China Wants a Win Where Draghi and Carney Fell ShortBloomberg News
Analyst says smaller companies have long been ‘undernourished’
Reserve cut ‘basically means free money’ for small banks: RHB
A blockage in credit to particular parts of China’s economy has spurred the central bank to embrace a strategy used by the European Central Bank and the Bank of England -- while aiming for greater success.
With broad M2 money supply growth forecast to have lingered at a record-low 8.9 percent in September as policy makers push to curb over-indebtedness in some parts of the economy, the People’s Bank of China is now trying to free up funds for others, like small businesses and agriculture. From January, banks doing enough of that sort of lending will get a reduction in required reserves of up to 1.5 percentage point, from 17 percent now for large lenders.
China’s program, unveiled on Sept. 30, may improve on the outcome of the BOE’s Funding for Lending Scheme or the ECB’s targeted longer-term loans because the economy isn’t swimming in other types of monetary stimulus nor in post-crisis gloom. And even though PBOC Governor Zhou Xiaochuan, who meets with other global policy chiefs this week in Washington, can take some pleasure in China’s robust economic performance this year, there’s plenty of need for funding still unmet.
Smaller enterprises in the world’s second-largest economy have been "an under-nourished part of the market and have been for decades," said Keith Pogson, a managing partner at Ernst & Young LLP in Hong Kong and founder of the firm’s Asian financial services practice. "The Europeans have struggled because there hasn’t been a choke point in the market."
The RRR cut also comes just before President Xi Jinping convenes top cadres at the 19th Party Congress next week. Protecting the real economy has been an even greater priority in the run-up to that all-important twice-a-decade meeting, with authorities working overtime to cut excess leverage and contain risks that could derail growth.
Though policy makers recognize the private economy’s contributions to job creation and tax revenue, big banks are often reluctant to lend to the sector because of the risk concerns. China first introduced targeted reserve-ratio reductions in 2014 to aid the real economy, but an expansion is needed because the financial system and economy will face tightening next year, Yao Wei, chief China economist at Societe Generale SA in Paris, wrote in a recent note.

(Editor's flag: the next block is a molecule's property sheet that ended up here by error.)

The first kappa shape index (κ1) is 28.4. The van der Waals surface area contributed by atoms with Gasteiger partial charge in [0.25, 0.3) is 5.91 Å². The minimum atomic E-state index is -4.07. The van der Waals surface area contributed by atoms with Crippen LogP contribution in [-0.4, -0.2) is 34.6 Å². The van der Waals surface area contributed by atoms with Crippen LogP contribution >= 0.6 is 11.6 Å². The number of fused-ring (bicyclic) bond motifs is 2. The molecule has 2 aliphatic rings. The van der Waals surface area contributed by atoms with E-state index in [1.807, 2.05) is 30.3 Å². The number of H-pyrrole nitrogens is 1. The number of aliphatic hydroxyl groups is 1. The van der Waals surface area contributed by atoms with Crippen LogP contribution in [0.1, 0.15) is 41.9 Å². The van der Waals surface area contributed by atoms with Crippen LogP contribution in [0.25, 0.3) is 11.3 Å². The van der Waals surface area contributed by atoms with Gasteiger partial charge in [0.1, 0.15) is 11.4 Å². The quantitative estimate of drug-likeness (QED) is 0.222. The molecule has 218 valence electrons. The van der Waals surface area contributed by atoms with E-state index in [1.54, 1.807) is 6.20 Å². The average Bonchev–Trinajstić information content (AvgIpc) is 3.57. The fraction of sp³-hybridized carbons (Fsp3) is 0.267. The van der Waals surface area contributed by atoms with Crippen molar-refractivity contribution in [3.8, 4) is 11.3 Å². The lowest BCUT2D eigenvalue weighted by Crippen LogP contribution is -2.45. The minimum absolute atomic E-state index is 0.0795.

"While large enterprises may have sufficient cash flows to weather the supply shock, small companies are likely to need financial assistance," she wrote. "The three-month gap between the announcement and implementation should increase banks’ incentive to lend more support to those in need."
Third-quarter data for gross-domestic product is due for release on Oct. 19. The consensus forecast in a Bloomberg survey of economists points to a modest slowdown from the second quarter, with an expansion of 6.8 percent after 6.9 percent. While China’s economy is in a radically different condition than that in the U.K. after the financial crisis or in the debt-laden euro area, the central bank is still responding to a financial system that doesn’t serve all comers equally.
In the U.K. the BOE introduced Funding for Lending in 2012, before Mark Carney became governor the following year, allowing banks to borrow from it cheaply in return for lending to consumers and companies. Under Carney, the program was amended in 2014 to specifically target smaller enterprises. While the central bank said it contributed to "significant improvements in household credit conditions," the impact on businesses was more muted.
That year, the ECB under President Mario Draghi began "targeted longer-term refinancing operations," or TLTROs, offering funds to banks who lent more to companies and households. The program, which allowed banks to borrow based on the size of their loan book and lowered the interest rate charged if they increased it, was part of the central bank’s push to spur growth and inflation that ultimately led to quantitative easing. Annual growth rates of credit to non-financial corporations and households are positive again, but the overall stock of credit to companies has barely risen.
For the PBOC, there’s a second bonus if the program works. Should the lower reserve ratio result in a rush of borrowing by private businesses, the central bank will push lending back into official balance sheets and away from the shadow-banking sector they’ve struggled to regulate, according to Pogson at Ernst & Young.
The reserve-ratio cut appears tailored to offset the effects of other government policies. The clampdown on excessive borrowing and shadow banking has raised funding costs for banks and squeezed their profits. And that, in turn, has crimped lending to small firms, which are already disadvantaged by government policy that directs the biggest banks, owned by the government, to funnel more easy credit to other major state-owned enterprises.
The RRR cut "basically means free money" for smaller banks because they rely more on inter-bank borrowing, and economic indicators such as industrial output suggest demand for credit will intensify, according to Terry Sun, an analyst at RHB Securities Hong Kong Ltd.
Reserve ratio cuts will give banks even more of an incentive to divert credit to traditional channels, Sun said. "We do expect loan demand from small enterprises will be strong."
— With assistance by Yinan Zhao, Alfred Liu, Fergal O'Brien, Angus Whitley, Lucy Meakin, Alessandro Speciale, and Miao Han